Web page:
Today’s topics include a new smartphone customer service from Sprint, leaked images of LG’s new smartphone, pressure on Qualcomm executives from activist investor Jana Partners and more speculation regarding Intel’s plans to build out its mobile capabilities.
Sprint wants to help make buying a new smartphone easier for its customers with a new Sprint Direct 2 You service that takes customer service to an extreme.
Under Sprint Direct 2 You, a company employee personally drives your new phone to you, shows you how to set it up and use it, moves your contacts and other data from your old phone to the new one and helps with other questions about the device. The company launched the new nationwide service on April 13 starting in its hometown of Kansas City.
LG was going to unveil its latest flagship G4 smartphone later in April, but images and details about the phone were accidentally revealed through a prelaunch Website that inadvertently went live early.
The leaked images and details, which have since been pulled back by LG, revealed a flat version of the curved LG Flex 2 smartphone that the company launched earlier. It is also available with leather coverings to give it a more luxurious appearance, according to an April 13 story by The (London) Mirror.
Activist investor Jana Partners is pushing Qualcomm executives to separate its chip business from its patent-licensing unit, part of a larger effort to increase the company’s stock price, change how executives are paid and return more money to its shareholders.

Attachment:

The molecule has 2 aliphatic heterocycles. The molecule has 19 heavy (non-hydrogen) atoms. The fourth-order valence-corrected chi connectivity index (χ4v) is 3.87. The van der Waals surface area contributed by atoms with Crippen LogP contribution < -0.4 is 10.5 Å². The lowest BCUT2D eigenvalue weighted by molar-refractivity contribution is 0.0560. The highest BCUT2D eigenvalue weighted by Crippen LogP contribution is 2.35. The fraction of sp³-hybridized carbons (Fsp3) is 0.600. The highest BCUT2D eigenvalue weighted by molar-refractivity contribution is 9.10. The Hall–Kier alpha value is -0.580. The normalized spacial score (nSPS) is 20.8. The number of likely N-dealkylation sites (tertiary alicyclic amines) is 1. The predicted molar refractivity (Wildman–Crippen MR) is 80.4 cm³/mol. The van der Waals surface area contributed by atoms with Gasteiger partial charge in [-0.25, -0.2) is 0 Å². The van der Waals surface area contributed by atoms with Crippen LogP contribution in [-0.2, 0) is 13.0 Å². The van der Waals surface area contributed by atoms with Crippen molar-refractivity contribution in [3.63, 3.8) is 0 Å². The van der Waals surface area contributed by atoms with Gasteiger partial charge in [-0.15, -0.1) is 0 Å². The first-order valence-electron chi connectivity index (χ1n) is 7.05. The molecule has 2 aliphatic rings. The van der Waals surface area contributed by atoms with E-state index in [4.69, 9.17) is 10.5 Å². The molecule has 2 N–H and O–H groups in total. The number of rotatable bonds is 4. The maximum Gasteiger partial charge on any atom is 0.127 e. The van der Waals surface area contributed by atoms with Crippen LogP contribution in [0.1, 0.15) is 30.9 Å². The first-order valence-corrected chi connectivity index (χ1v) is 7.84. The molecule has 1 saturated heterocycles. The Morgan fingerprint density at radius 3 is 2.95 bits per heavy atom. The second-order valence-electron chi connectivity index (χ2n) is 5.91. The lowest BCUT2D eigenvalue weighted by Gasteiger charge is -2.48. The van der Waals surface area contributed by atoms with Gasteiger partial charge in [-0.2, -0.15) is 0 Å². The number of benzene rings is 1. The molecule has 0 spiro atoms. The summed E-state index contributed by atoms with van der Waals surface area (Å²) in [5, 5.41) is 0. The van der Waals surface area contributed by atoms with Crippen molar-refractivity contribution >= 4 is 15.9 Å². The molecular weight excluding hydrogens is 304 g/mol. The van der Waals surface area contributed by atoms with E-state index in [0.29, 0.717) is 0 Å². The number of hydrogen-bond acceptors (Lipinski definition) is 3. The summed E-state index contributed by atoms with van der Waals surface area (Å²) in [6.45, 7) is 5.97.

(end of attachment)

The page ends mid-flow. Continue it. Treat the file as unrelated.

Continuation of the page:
Jana officials also want Qualcomm to cut costs and increase stock buybacks, among other measures, according to The Wall Street Journal.
Reports that negotiations between Intel and Altera have failed didn’t end speculation that Intel intends to acquire one or more companies to build out its mobile capabilities.
Now speculation has turned to Broadcom, which would offer expertise not only in chips for mobile devices, but also in the networking infrastructure space.
However, it would come at a hefty price. Industry analysts have said Intel would have to offer in the range of $50 a share, which would make the total cost of the deal about $30 billion.
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